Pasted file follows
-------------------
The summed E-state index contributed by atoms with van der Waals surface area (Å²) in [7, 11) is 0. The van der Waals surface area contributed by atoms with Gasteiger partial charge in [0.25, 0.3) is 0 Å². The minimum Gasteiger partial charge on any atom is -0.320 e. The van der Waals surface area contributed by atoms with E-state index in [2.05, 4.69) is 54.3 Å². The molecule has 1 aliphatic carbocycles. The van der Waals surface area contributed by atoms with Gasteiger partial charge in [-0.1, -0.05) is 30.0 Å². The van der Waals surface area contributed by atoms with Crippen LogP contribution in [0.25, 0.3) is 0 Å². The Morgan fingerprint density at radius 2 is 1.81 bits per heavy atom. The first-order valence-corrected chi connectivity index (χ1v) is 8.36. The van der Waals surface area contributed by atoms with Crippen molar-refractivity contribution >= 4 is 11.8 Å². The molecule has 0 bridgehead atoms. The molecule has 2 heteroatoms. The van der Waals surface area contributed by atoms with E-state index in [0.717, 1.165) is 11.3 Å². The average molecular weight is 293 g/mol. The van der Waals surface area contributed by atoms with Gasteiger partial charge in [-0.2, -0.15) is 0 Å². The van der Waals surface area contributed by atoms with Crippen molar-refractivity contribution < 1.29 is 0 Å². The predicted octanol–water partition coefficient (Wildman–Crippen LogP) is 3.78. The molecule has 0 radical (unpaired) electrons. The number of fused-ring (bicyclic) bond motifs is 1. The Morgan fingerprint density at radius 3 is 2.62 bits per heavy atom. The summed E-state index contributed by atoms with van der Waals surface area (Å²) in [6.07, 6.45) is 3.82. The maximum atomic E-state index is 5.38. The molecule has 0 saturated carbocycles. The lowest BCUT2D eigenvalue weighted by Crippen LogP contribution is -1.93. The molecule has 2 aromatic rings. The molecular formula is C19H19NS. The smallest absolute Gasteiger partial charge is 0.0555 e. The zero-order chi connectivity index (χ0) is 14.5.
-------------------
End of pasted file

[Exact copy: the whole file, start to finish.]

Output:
The summed E-state index contributed by atoms with van der Waals surface area (Å²) in [7, 11) is 0. The van der Waals surface area contributed by atoms with Gasteiger partial charge in [0.25, 0.3) is 0 Å². The minimum Gasteiger partial charge on any atom is -0.320 e. The van der Waals surface area contributed by atoms with E-state index in [2.05, 4.69) is 54.3 Å². The molecule has 1 aliphatic carbocycles. The van der Waals surface area contributed by atoms with Gasteiger partial charge in [-0.1, -0.05) is 30.0 Å². The van der Waals surface area contributed by atoms with Crippen LogP contribution in [0.25, 0.3) is 0 Å². The Morgan fingerprint density at radius 2 is 1.81 bits per heavy atom. The first-order valence-corrected chi connectivity index (χ1v) is 8.36. The van der Waals surface area contributed by atoms with Crippen molar-refractivity contribution >= 4 is 11.8 Å². The molecule has 0 bridgehead atoms. The molecule has 2 heteroatoms. The van der Waals surface area contributed by atoms with E-state index in [0.717, 1.165) is 11.3 Å². The average molecular weight is 293 g/mol. The van der Waals surface area contributed by atoms with Gasteiger partial charge in [-0.2, -0.15) is 0 Å². The van der Waals surface area contributed by atoms with Crippen molar-refractivity contribution < 1.29 is 0 Å². The predicted octanol–water partition coefficient (Wildman–Crippen LogP) is 3.78. The molecule has 0 radical (unpaired) electrons. The number of fused-ring (bicyclic) bond motifs is 1. The Morgan fingerprint density at radius 3 is 2.62 bits per heavy atom. The summed E-state index contributed by atoms with van der Waals surface area (Å²) in [6.07, 6.45) is 3.82. The maximum atomic E-state index is 5.38. The molecule has 0 saturated carbocycles. The lowest BCUT2D eigenvalue weighted by Crippen LogP contribution is -1.93. The molecule has 2 aromatic rings. The molecular formula is C19H19NS. The smallest absolute Gasteiger partial charge is 0.0555 e. The zero-order chi connectivity index (χ0) is 14.5.